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Inequality and opportunity: the return of a neglected debate

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  • Stephen Machin
  • John Van Reenen

Abstract

During this election period many Americans are feeling angry towards the very rich, especially those working in the financial sector, who helped cause the Great Recession and yet were bailed out by the government. Increases in inequality might be tolerable at a time of growing consumption for all, but they become less acceptable when the unemployment rate has hit 10% and real wages continue to stagnate. The chances that those who are born poor will escape from poverty are lower now in the US than in almost any other OECD country. However, neither of the presidential candidates is clear about how they would tackle the fundamental causes of the enormous shift in the US income distribution.

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File URL: http://cep.lse.ac.uk/pubs/download/cepusa004.pdf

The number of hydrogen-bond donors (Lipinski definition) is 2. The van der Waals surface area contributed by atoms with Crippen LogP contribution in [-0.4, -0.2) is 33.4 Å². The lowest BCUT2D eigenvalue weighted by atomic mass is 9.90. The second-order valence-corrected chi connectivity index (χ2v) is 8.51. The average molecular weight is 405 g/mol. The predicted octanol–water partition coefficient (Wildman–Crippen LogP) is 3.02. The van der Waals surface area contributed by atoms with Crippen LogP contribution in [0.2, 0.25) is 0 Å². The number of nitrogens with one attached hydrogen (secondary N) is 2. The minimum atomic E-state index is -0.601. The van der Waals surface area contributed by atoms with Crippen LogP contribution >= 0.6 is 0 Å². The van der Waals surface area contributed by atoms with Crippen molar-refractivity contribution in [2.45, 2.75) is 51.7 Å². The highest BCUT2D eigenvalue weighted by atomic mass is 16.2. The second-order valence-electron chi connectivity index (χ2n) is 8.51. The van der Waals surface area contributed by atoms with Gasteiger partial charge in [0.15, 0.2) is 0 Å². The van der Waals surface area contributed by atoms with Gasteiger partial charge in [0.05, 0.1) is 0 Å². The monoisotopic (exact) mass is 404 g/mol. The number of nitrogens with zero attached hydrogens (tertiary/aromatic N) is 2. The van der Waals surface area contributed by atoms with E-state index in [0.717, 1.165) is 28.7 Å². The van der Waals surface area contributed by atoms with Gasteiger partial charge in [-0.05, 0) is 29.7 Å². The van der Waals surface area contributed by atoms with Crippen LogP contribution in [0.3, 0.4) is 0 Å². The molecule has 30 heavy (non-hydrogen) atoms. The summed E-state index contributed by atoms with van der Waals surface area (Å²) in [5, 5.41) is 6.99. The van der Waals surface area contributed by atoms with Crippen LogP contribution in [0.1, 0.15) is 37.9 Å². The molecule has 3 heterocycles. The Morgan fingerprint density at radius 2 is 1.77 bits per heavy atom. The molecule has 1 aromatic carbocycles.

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Bibliographic Info

Paper provided by Centre for Economic Performance, LSE in its series CEP US Election Analysis Papers with number 004.

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Date of creation: Oct 2012
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Handle: RePEc:cep:cepusa:004

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Web page: http://cep.lse.ac.uk/_new/publications/series.asp?prog=CEPUSA

Related research

Keywords: inequality; social mobility; fiscal crisis; US Election; USA; unemployment;

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